to the extent that things still use over-the-counter true for days the capital costs will be higher, reflecting the underlying risks, both counterparty and fundamental risks. so that's another incentive to put these instruments on exchanges. >> we have heard from the fed -- the federal reserve staff yesterday about interconnectivity of large financial institutions through their counterparty exposures and oct derivatives, contracts and that the relevance of that in assessing systemic risk of those institutions. and i wanted to ask you about lehman brothers, for example. and you have said if it had been -- you knew before it was allowed to fail as this failure would be catastrophic. in mr. baxter said yesterday that there was a significant concern beside it the otc derivatives market would be severely impact to pay the failure. was this a concern of yours with respect to lehman brothers? didn't also enter into your concerns about bear stearns and wachovia and other large institutions with concentrated derivatives positions? >> yes, it's not the only aspect of interconnectedness. there's a lot of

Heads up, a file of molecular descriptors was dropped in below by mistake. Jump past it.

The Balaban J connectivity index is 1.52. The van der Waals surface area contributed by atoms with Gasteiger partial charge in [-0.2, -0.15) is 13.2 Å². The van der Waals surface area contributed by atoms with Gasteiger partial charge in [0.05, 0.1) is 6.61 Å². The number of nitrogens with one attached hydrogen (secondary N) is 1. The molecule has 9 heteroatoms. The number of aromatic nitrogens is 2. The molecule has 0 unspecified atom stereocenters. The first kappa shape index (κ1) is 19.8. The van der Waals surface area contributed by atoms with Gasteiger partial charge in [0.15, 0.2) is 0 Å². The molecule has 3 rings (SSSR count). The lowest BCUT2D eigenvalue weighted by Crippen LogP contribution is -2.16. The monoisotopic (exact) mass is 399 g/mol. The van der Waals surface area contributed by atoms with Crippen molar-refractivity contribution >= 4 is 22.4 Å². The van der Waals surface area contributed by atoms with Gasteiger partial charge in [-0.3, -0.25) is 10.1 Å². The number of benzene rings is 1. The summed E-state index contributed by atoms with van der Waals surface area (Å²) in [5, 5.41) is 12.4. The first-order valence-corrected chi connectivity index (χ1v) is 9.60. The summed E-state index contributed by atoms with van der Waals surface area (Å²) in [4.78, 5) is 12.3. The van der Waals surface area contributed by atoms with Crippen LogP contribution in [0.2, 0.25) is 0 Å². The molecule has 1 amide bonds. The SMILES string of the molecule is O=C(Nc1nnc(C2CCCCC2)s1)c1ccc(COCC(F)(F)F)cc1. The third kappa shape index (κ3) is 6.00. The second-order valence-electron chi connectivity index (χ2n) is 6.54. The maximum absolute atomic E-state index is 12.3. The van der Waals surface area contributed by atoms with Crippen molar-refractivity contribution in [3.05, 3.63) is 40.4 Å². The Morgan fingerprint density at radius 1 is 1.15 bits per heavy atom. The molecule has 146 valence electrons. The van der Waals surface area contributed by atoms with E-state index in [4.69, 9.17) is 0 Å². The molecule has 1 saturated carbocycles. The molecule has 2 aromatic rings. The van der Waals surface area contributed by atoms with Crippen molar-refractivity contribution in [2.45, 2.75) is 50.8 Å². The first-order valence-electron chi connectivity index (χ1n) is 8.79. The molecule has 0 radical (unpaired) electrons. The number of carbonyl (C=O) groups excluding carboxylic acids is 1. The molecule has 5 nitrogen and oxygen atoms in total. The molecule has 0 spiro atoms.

if used properly. such mechanisms include common- sense measures including digital tagging, community flagging, and a host of very important tools that could be used. my time is up. i will finish on this. we also need to weigh in on the ways that people, young children are moved around. last summer, this past summer, i convened a group of flight attendants led by american airlines which has a great program that really needs to be replicated worldwide so that the flight attendants and crews will recognize the person who is in traffic -- being trafficked, across borders or states, and take action. not in a vigilante type of white. alert the pilots so that when this individual gets off, the right law enforcement asset, can be waiting there at the gate. there were instances after instances told where it just did not look right. and the flight attendants and watched what was going on, got into a conversation, perhaps when the young lady was going to the restroom and told the pilot who told law-enforcement. and those young ladies were rescued. we need to close up every means of moving victi